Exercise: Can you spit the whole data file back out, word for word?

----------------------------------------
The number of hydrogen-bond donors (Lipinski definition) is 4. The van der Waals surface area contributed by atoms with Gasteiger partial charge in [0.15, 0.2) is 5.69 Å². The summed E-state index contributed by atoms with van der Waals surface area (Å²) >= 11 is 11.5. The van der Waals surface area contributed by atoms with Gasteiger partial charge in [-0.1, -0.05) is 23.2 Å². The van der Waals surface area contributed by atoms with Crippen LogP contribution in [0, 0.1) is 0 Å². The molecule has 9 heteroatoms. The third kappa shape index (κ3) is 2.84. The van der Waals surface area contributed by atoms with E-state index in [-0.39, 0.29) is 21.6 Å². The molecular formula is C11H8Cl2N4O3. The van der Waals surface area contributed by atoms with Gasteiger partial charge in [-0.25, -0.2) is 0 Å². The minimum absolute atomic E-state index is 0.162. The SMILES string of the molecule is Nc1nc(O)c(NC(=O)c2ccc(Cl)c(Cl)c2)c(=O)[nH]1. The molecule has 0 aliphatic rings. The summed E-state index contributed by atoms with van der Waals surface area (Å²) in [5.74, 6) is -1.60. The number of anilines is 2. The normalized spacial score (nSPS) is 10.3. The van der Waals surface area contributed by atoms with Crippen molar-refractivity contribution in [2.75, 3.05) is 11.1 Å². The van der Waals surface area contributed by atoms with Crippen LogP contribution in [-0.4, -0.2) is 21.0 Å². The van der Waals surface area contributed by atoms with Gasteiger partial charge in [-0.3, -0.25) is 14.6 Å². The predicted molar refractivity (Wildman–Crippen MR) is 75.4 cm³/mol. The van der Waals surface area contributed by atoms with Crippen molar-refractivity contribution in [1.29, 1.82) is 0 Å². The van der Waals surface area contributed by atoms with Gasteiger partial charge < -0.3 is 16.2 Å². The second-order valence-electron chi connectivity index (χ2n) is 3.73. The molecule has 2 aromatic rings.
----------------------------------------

The number of hydrogen-bond donors (Lipinski definition) is 4. The van der Waals surface area contributed by atoms with Gasteiger partial charge in [0.15, 0.2) is 5.69 Å². The summed E-state index contributed by atoms with van der Waals surface area (Å²) >= 11 is 11.5. The van der Waals surface area contributed by atoms with Gasteiger partial charge in [-0.1, -0.05) is 23.2 Å². The van der Waals surface area contributed by atoms with Crippen LogP contribution in [0, 0.1) is 0 Å². The molecule has 9 heteroatoms. The third kappa shape index (κ3) is 2.84. The van der Waals surface area contributed by atoms with E-state index in [-0.39, 0.29) is 21.6 Å². The molecular formula is C11H8Cl2N4O3. The van der Waals surface area contributed by atoms with Gasteiger partial charge in [-0.25, -0.2) is 0 Å². The minimum absolute atomic E-state index is 0.162. The SMILES string of the molecule is Nc1nc(O)c(NC(=O)c2ccc(Cl)c(Cl)c2)c(=O)[nH]1. The molecule has 0 aliphatic rings. The summed E-state index contributed by atoms with van der Waals surface area (Å²) in [5.74, 6) is -1.60. The number of anilines is 2. The normalized spacial score (nSPS) is 10.3. The van der Waals surface area contributed by atoms with Crippen molar-refractivity contribution in [2.75, 3.05) is 11.1 Å². The van der Waals surface area contributed by atoms with Crippen LogP contribution in [-0.4, -0.2) is 21.0 Å². The van der Waals surface area contributed by atoms with Gasteiger partial charge in [-0.3, -0.25) is 14.6 Å². The predicted molar refractivity (Wildman–Crippen MR) is 75.4 cm³/mol. The van der Waals surface area contributed by atoms with Crippen molar-refractivity contribution in [1.29, 1.82) is 0 Å². The van der Waals surface area contributed by atoms with Gasteiger partial charge < -0.3 is 16.2 Å². The second-order valence-electron chi connectivity index (χ2n) is 3.73. The molecule has 2 aromatic rings.